Avian brood parasitism often has multiple negative effects on the reproductive success of the host. Most studies have focused on one or two of these effects, but rarely have they all been studied simultaneously for one species. I studied prothonotary warblers to quantify the effects of different intensities of (i.e. multiple) brood parasitism by brown-headed cowbirds, Molothrus ater, on the production of host and cowbird young and on the between-year returns of adult warblers. Host clutch size decreased with an increase in the number of cowbird eggs laid in nests. The hatching success of warbler and cowbird eggs decreased with increased cowbird eggs in nests, but was always higher for cowbird eggs than warbler eggs. The survival of warbler nestlings, but not cowbird nestlings, decreased with increased cowbird nestlings in the brood. An increase in the number of cowbird nestlings in broods resulted in a reduction in the average mass of warbler nestlings but not cowbird nestlings. The number of cowbird eggs or nestlings present did not affect nest predation, and the fledging of cowbirds did not influence the renesting interval of female warblers. In addition, the between-year returns of adult warblers were not negatively affected by brood parasitism. Decreased hatching success and nestling survival reduced the reproductive output of the warblers the most. These effects were substantial and appear to favour the evolution of behavioural responses that reduce the effects of brood parasitism on prothonotary warblers.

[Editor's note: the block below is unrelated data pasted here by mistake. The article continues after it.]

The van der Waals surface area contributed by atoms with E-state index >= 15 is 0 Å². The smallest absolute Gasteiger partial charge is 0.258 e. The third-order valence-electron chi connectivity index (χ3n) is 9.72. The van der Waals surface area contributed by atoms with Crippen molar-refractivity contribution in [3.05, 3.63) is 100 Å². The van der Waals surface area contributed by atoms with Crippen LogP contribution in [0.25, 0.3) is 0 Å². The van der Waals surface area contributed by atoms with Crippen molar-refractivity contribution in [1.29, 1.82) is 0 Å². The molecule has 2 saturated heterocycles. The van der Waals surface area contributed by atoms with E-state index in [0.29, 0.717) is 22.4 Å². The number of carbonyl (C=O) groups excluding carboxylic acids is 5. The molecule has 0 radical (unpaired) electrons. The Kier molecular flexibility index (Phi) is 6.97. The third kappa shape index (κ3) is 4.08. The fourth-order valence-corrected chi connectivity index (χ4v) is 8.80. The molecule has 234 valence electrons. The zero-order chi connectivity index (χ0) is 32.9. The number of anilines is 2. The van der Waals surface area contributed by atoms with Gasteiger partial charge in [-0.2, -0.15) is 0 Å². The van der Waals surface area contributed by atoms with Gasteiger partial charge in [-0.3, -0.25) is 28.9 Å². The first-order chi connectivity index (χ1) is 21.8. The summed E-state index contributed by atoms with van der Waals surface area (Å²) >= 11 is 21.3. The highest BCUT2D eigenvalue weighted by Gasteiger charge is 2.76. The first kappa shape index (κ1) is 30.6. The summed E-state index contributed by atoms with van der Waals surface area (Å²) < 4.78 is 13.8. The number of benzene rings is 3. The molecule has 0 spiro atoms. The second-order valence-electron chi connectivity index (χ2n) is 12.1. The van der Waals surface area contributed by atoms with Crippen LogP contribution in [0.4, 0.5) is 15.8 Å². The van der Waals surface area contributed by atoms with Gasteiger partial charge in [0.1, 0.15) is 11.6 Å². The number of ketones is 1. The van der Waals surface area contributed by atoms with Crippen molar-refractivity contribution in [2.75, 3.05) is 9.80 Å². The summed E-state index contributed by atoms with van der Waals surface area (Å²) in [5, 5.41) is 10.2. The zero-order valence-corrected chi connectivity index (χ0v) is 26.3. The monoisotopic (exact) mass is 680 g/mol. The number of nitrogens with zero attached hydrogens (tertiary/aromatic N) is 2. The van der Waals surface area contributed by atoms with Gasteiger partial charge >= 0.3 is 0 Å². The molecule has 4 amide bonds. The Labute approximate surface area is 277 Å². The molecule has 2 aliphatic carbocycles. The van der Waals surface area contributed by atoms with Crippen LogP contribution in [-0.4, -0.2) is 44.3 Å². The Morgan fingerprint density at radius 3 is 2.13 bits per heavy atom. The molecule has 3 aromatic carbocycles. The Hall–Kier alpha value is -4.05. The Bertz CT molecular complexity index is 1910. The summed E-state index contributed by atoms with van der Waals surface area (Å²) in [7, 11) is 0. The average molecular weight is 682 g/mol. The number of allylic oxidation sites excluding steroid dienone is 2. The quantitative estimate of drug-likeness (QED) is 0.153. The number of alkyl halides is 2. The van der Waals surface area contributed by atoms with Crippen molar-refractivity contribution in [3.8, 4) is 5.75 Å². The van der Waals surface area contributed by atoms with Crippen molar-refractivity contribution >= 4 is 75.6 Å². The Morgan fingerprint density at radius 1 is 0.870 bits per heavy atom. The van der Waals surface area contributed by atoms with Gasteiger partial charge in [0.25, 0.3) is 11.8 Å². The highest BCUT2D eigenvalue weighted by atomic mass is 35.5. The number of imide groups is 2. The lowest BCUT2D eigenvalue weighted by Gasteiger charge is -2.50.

ASJC Scopus subject areas
- Ecology, Evolution, Behavior and Systematics
- Animal Science and Zoology